columnJewish Diaspora

Forget about the ‘Jewish home-run record’

In the 1930s, Jews needed role models in baseball like Hank Greenberg. While the man who passed him on the list is no hero, we no longer need them.

Seven of the American League's 1937 All-Star baseball players, from left: Lou Gehrig, Joe Cronin, Bill Dickey, Joe DiMaggio, Charlie Gehringer, Jimmie Foxx and Hank Greenberg. All seven would be elected to the Hall of Fame. Credit: Harris & Ewing via Wikimedia Commons.
Seven of the American League's 1937 All-Star baseball players, from left: Lou Gehrig, Joe Cronin, Bill Dickey, Joe DiMaggio, Charlie Gehringer, Jimmie Foxx and Hank Greenberg. All seven would be elected to the Hall of Fame. Credit: Harris & Ewing via Wikimedia Commons.
Jonathan S. Tobin
Jonathan S. Tobin is editor-in-chief of JNS (Jewish News Syndicate). Follow him @jonathans_tobin.

The story is designed to appeal to baseball fans, as well as that curious subset of people who obsess about the role of Jews in America’s national pastime. Last week, Milwaukee Brewers outfielder Ryan Braun hit the 332nd home run of his career. That three-run blast temporarily moved him into the 108th spot on the list of Major League Baseball’s all-time home-run hitters, one ahead of Hall of Famer Henry (“Hank”) Greenberg.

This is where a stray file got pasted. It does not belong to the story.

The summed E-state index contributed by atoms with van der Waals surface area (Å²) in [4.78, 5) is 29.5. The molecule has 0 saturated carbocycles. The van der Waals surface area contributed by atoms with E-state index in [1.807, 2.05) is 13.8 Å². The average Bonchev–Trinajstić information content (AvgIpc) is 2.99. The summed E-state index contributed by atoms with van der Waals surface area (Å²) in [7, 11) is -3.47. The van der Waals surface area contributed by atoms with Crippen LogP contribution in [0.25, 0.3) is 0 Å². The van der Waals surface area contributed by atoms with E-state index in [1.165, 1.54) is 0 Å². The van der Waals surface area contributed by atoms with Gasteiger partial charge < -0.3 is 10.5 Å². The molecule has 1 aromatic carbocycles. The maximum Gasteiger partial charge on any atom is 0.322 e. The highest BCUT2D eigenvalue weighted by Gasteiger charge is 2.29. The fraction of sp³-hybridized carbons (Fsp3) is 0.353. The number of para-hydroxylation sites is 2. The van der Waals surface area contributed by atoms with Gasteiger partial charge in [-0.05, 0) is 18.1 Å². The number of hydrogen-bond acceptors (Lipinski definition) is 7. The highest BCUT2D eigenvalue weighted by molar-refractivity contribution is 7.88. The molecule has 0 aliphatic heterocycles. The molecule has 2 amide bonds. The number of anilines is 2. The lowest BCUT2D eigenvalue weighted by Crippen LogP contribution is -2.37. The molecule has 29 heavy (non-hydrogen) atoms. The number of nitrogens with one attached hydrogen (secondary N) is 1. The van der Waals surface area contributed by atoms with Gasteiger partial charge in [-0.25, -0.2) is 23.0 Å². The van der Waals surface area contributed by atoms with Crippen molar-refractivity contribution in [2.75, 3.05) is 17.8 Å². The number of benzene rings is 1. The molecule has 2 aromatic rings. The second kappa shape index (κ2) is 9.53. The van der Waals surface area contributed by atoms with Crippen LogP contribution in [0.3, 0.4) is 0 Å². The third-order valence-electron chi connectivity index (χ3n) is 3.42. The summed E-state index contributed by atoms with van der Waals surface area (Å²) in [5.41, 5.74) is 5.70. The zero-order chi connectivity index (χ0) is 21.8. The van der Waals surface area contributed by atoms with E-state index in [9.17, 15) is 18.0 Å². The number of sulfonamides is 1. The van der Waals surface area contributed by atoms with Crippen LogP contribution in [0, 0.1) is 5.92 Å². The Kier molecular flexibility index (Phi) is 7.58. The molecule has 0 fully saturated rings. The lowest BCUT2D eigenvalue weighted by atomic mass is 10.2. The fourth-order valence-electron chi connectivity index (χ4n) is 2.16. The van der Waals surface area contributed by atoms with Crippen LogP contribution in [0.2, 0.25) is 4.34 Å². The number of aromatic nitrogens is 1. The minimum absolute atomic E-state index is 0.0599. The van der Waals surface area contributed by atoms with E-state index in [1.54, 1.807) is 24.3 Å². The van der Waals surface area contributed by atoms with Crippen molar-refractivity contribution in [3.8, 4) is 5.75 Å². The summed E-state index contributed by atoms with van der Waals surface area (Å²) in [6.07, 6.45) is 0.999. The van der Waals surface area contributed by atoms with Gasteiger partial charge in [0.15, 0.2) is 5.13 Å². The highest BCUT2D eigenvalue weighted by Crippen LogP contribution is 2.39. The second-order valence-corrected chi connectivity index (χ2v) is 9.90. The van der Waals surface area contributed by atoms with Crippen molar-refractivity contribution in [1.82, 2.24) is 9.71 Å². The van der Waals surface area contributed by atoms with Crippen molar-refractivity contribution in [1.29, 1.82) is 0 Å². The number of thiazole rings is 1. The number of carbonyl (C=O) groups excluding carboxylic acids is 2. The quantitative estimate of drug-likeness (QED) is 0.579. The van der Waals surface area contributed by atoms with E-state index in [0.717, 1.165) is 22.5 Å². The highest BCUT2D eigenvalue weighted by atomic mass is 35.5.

According to those who keep track of these things, it made Braun the all-time Jewish home-run champion.

Or did it?

The question of “who is a Jew” has roiled Israel for decades as questions of ancestry and religious law interact with the realities of a modern world in which the identities of individuals often don’t conform to rules that strictly differentiate Jew from non-Jew. That’s also true for those who obsessively seek to tally the members of the tribe who make it to the big leagues.

Braun grew up in Los Angeles, the son of an Israeli Jewish father and a Catholic mother. That makes him a non-Jew according to traditional halachic definitions of Jewish law, but a Jew for those who accept patrilineal descent.

Braun was not raised as a Jew, but has said that he’s proud of his Jewish lineage and was willing to be thought of as a role model for Jewish youngsters. He was featured in the set of Jewish Major League Baseball Cards produced by the American Jewish Historical Society, and so as far as most fans are concerned, he deserves the title of the all-time Jewish home-run king.

But if he isn’t cheered in the same manner that previous generations lionized Greenberg or fellow Hall of Fame pitcher Sandy Koufax, there are two good reasons why.